Use of 35% hydrogen peroxide in tooth bleaching in different clinical time intervals: how long does sensitivity last, and at what times is it more exacerbated?

Authors

  • Elizandra Silva Penha Universidade Federal de Campina Grande
  • Evalena Lima Cabral Universidade Federal de Campina Grande
  • Tamara Silva da Gama Universidade Federal de Campina Grande
  • Cicera Alane de Oliveira Universidade Federal de Campina Grande
  • Ana Karina Almeida Rolim Universidade Federal de Campina Grande
  • Rogério Lacerda-Santos Universidade Federal de Juiz de Fora

DOI:

https://doi.org/10.14393/BJ-v34n2a2018-39441

Keywords:

Dental Bleaching, Tooth sensitivity, Pigmentation

Abstract

Tooth color is one of the characteristics that define a smile as attractive, and Dentistry offers tooth whitening as an option for achieving this purpose. However, this therapy is almost always accompanied by an inconvenience: dentin sensitivity. The objective of this study was to analyze two 35% hydrogen peroxide based materials, used in different clinical time intervals to evaluate not only the efficacy of color change, but also how long dentin sensitivity lasts, and at what times is it most exacerbated. A total of 24 volunteers were selected. The maxillary arch was divided at the midline, forming the Right Group (RG) composed of the right maxillary hemi-arch (tooth 11-15) and Left Group (LG) composed of the left maxillary hemi-arch (tooth 21-25). The mandibular arch formed the control group CG. The RG received 35% hydrogen peroxide - Whiteness HP® - FGM Produtos Odontológicos, Joinville, SC, Brazil in three sessions of 45 minutes each ( Material 1) and LG received 35% hydrogen peroxide - Pola Office® - SDI Limited, Bayswater, VIC, Australia in three sessions of 24 minutes each ( Material 2) with an interval of one week between sessions. Color was evaluated visually by means of the Vitapan Classical Scale (Vita Zahnfabrick, Bad Säckingen, BW, Germany) at the beginning and end of each session, and 12 days after the last session. There was no statistically significant difference (p<0.05) in relation to bleaching potential, and intensity of sensitivity when the two materials used were compared, except in the second (T=0h) (P=0.047) and third sessions (T=12h) (P=0.033) in which Material 2 demonstrated a lower level of sensitivity compared with that of Material 1. Relative to the duration of sensitivity, this gradually diminished over the course of time, not exceeding 48 hours (P=1.000). There was no difference between the products with respect to bleaching power, and hydrogen peroxide used for a shorter time generated less tooth sensitivity.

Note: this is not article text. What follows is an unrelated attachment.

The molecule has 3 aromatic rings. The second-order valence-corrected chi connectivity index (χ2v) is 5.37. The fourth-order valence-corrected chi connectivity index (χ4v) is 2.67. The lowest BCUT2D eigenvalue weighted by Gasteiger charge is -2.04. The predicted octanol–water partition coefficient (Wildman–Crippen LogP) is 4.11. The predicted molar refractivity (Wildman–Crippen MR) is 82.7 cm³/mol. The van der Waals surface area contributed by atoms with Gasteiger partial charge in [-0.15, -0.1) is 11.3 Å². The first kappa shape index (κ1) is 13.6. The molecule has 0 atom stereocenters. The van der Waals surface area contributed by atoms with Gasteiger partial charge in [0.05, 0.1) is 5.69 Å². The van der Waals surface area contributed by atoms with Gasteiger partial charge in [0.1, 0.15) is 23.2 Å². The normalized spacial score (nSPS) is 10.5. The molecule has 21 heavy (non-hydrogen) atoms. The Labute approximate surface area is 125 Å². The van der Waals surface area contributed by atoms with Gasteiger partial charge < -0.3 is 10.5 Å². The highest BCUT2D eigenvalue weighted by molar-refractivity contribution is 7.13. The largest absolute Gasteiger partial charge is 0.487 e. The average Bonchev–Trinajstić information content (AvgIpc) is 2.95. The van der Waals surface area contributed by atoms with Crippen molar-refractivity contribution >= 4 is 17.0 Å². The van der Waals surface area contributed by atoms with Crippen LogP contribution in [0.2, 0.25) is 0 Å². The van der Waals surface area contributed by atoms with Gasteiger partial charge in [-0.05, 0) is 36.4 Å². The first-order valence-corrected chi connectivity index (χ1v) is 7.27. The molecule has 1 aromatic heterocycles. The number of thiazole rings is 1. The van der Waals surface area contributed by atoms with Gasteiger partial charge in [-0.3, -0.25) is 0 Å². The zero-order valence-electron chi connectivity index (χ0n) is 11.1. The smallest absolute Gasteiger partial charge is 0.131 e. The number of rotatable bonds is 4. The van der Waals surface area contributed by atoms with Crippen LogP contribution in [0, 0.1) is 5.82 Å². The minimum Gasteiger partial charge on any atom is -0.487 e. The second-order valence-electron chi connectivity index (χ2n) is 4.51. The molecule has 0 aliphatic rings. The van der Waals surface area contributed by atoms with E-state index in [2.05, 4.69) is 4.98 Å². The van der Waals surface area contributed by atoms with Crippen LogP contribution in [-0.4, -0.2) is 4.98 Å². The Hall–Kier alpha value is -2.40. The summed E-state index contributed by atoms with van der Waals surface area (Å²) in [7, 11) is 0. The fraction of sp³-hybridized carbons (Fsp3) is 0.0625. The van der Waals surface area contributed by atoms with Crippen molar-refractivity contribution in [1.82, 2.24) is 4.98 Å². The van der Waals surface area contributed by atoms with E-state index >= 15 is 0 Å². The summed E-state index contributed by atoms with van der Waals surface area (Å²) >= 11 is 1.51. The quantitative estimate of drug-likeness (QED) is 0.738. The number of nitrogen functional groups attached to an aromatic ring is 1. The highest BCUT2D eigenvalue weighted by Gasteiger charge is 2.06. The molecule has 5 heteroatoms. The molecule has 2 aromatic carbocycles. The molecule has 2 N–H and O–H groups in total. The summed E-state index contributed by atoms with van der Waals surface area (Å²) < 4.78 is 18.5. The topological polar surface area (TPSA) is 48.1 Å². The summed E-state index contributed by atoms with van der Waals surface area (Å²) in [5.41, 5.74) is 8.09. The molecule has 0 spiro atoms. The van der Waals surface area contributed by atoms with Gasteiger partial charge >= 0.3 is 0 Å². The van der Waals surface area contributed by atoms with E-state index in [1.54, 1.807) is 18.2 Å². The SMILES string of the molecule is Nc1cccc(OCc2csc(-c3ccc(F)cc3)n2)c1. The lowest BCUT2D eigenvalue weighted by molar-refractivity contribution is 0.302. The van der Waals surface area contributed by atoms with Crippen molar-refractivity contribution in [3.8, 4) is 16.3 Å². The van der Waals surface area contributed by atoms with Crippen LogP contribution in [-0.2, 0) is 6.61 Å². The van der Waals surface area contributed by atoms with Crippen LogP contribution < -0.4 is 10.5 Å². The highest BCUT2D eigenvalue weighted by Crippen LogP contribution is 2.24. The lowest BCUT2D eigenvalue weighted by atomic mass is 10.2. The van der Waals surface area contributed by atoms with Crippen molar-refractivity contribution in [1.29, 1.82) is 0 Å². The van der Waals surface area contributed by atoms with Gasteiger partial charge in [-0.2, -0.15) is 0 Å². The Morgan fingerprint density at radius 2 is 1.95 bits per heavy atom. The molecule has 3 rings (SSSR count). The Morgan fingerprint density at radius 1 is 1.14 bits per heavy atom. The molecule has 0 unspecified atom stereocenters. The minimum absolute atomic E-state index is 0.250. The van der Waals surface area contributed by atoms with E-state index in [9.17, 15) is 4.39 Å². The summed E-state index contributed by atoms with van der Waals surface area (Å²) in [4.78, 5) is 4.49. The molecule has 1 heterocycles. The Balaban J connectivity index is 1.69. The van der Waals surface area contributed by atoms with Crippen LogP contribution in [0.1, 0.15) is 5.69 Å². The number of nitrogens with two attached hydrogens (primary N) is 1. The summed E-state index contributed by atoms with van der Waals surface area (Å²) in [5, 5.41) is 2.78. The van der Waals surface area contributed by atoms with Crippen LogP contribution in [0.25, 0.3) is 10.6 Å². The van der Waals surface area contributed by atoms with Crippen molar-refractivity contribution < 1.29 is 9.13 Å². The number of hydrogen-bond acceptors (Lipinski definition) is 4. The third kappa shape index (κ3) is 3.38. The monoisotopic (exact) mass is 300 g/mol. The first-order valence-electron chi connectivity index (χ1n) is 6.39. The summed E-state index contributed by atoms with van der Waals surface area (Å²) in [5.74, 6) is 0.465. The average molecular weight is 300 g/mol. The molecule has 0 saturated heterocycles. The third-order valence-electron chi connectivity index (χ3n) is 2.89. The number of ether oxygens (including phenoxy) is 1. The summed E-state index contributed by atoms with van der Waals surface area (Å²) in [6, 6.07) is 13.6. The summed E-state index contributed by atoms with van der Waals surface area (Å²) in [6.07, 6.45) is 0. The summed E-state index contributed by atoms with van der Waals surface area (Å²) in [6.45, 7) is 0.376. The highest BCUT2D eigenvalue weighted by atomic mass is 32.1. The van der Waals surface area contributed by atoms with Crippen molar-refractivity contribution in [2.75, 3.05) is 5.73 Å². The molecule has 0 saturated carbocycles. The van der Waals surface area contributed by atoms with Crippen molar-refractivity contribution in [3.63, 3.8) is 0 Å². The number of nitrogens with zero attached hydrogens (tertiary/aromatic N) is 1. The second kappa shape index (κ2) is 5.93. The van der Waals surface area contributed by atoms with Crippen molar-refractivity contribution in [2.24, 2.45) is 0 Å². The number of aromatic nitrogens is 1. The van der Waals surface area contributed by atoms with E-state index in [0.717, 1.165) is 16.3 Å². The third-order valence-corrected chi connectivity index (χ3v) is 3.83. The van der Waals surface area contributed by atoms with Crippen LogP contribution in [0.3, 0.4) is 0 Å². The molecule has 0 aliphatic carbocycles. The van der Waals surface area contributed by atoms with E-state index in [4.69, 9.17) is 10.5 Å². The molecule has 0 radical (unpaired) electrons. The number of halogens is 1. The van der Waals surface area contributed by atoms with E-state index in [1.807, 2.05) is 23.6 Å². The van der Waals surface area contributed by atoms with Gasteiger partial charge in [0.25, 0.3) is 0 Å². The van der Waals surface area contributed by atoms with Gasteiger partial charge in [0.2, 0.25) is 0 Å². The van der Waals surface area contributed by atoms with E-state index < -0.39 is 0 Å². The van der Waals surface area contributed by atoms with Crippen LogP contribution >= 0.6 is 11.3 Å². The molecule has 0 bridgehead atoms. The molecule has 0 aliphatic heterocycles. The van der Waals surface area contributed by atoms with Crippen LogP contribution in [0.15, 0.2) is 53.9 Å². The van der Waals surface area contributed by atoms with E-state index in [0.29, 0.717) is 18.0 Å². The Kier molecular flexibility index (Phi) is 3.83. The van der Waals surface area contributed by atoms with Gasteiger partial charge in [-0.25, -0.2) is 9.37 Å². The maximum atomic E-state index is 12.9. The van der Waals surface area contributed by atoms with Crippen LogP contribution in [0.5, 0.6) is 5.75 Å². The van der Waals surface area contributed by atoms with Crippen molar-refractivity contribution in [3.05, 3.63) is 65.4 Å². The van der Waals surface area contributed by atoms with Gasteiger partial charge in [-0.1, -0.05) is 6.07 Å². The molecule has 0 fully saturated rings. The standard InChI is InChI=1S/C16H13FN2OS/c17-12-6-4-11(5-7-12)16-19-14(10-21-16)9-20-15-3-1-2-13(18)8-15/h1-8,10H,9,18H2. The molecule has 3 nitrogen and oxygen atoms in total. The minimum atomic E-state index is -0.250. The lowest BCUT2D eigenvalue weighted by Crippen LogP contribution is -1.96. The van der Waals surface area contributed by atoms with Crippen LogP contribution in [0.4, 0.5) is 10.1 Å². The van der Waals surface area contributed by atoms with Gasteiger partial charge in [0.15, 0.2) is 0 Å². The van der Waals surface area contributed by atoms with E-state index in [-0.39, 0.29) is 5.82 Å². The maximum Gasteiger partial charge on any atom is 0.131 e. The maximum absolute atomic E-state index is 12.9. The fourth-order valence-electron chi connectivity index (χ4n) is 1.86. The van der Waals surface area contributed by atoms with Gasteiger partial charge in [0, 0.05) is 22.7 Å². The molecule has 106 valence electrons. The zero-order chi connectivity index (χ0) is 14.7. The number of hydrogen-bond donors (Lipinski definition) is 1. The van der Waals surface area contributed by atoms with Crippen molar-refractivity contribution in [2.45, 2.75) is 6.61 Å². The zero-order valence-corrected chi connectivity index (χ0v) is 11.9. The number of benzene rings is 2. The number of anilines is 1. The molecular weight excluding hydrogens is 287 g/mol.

Downloads

Download data is not yet available.

Published

2018-03-26

How to Cite

PENHA, E.S., CABRAL, E.L., GAMA, T.S. da, OLIVEIRA, C.A. de, ROLIM, A.K.A. and LACERDA-SANTOS, R., 2018. Use of 35% hydrogen peroxide in tooth bleaching in different clinical time intervals: how long does sensitivity last, and at what times is it more exacerbated? . Bioscience Journal [online], vol. 34, no. 2, pp. 495–504. [Accessed6 December 2022]. DOI 10.14393/BJ-v34n2a2018-39441. Available from: https://seer.ufu.br/index.php/biosciencejournal/article/view/39441.

Issue

Section

Health Sciences